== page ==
Sunday, September 12, 2004

John Jasperse Company Friday Night Part II 

The single wave of the dancers foot joins the single piano note. The Sculputure looms ahead, not yet encountered,
like dipping a testing toe in the water before taking the plunge. I was sitting close enough to see the next dancers enter, following a self imposed rhythm like a slow rocking metronome as the atonal score by composer Jonathan Bepler (think Barney's Cremaster films) took off.

At times noisy, at times familiar, at other times brash, and a few times corruptive the soundscape took its time entering the stage, truly more than an element of the production, it emerged as a character nee environment in its own right. Think weather, climate, full lunar eclipses and twilight. Like That kind of character. Unlike the hugeness of the sculputure's presence, the score worked like a webbing agent, holding the dancers without embracing them. A little dangerous at times, but always seductive, the way an intricate web is home to the spider.

The dancing happened inside, around, above and below the music. A few times the dance movements fell in with a particular beat, like the first 2 non-sychronized but parallel in time mesmerizing duets. Each pair used body to body contact, one pair on the floor, the other pair on their feet (mostly) following patterns that were at once fluid and awkward.

In Saturday's noontime chat, Jasperse's referred to his choices being articulations of contrasting energies because that exploration interests him. From the outset of California, this articulation was worked out. Pairing off of duets was just one word in this articulation but one that was worked with exceptional skill and richness throughout the night. Which pair do I follow? Do I attend to one over the other? Is my gaze wide enough to hold both pairs? Is one pair following the other? Is one pair counterpoint and the other melody? What is this all about? Felt questions that initially haunted many audience minds. But questions that dwindled away into curiousity and a sense of being rousted out of a set way of seeing, leading to opening up out of our mistaken repetitive aesthetic expectations and into something closer to the complexity of what it means to actually live and witness a life, or even a day, hour, minute in the life of..o, let's say, of oneself.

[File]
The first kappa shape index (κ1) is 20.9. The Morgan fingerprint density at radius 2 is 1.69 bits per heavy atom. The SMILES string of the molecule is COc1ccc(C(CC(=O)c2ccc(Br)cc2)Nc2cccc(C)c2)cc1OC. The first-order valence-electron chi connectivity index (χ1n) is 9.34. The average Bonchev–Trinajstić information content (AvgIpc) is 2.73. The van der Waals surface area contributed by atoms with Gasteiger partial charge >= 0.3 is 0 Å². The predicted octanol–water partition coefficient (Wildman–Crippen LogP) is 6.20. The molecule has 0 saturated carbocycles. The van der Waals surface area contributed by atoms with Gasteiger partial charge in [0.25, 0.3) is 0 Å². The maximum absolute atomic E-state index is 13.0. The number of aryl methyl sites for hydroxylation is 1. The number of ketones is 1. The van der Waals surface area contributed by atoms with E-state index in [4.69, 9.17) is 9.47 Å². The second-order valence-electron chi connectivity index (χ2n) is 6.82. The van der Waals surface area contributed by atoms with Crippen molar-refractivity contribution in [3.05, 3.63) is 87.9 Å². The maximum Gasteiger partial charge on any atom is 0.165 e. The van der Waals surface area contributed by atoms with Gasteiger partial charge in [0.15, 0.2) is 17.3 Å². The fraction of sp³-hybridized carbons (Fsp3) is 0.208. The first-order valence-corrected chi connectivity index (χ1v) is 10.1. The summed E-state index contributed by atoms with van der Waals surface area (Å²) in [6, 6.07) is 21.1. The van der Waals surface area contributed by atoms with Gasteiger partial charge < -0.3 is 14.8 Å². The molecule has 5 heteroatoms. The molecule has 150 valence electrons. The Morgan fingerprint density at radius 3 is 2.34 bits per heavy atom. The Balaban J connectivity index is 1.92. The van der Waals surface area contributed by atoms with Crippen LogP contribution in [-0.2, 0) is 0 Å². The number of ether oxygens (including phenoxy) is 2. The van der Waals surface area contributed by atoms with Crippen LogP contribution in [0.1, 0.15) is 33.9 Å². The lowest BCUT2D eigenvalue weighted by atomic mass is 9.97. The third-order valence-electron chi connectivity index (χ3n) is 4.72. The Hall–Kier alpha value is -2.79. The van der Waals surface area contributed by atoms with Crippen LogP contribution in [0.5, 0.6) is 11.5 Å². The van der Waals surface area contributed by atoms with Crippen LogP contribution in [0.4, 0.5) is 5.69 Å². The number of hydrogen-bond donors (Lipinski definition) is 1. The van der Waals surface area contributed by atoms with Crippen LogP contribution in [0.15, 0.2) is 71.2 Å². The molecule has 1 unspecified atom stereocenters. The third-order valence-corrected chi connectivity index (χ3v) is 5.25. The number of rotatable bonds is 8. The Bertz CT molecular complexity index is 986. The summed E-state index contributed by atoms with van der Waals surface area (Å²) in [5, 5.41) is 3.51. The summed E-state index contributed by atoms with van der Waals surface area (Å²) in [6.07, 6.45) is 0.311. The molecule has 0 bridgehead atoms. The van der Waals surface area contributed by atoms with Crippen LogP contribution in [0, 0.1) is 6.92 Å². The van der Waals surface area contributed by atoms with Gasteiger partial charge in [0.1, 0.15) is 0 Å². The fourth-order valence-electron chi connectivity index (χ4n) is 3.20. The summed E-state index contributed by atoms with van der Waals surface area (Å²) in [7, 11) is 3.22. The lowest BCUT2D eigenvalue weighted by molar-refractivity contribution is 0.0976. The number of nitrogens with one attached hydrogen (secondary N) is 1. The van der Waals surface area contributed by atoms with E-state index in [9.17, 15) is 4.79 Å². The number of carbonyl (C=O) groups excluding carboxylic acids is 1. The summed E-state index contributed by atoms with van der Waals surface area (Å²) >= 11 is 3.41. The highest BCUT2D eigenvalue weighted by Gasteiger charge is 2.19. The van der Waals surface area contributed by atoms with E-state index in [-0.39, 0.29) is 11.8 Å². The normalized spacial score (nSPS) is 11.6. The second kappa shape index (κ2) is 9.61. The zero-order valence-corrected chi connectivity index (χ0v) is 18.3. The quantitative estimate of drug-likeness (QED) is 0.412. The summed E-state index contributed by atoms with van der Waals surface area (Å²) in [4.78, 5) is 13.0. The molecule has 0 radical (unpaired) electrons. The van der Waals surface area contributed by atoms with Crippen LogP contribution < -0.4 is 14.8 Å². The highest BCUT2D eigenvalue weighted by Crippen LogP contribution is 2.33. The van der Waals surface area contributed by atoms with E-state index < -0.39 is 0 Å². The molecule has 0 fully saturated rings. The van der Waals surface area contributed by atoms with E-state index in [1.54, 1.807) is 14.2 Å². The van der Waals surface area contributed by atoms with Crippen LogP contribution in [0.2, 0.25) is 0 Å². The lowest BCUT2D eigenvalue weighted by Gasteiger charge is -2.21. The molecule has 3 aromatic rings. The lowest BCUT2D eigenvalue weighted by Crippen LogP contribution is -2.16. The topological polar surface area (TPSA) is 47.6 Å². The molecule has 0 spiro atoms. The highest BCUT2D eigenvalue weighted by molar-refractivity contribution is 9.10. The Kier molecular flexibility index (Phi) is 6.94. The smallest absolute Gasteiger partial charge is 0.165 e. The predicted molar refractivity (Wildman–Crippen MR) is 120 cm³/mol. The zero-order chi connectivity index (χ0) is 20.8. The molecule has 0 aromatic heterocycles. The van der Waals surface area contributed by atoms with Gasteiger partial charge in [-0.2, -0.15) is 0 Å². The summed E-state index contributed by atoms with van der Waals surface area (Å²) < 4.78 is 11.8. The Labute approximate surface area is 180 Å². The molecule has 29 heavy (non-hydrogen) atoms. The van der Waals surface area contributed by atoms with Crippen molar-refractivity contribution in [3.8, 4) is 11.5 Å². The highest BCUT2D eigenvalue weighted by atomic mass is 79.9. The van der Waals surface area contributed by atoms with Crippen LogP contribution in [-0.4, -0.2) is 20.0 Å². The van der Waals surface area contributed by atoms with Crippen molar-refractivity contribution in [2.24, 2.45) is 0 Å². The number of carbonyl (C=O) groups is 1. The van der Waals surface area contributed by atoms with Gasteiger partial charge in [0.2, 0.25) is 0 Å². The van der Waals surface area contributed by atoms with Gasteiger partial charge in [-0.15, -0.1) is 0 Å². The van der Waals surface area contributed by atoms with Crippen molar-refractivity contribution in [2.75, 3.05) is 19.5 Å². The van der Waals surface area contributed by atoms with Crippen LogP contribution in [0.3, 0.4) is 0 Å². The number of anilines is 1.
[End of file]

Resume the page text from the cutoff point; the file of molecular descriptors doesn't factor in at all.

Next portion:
Lilian Gael

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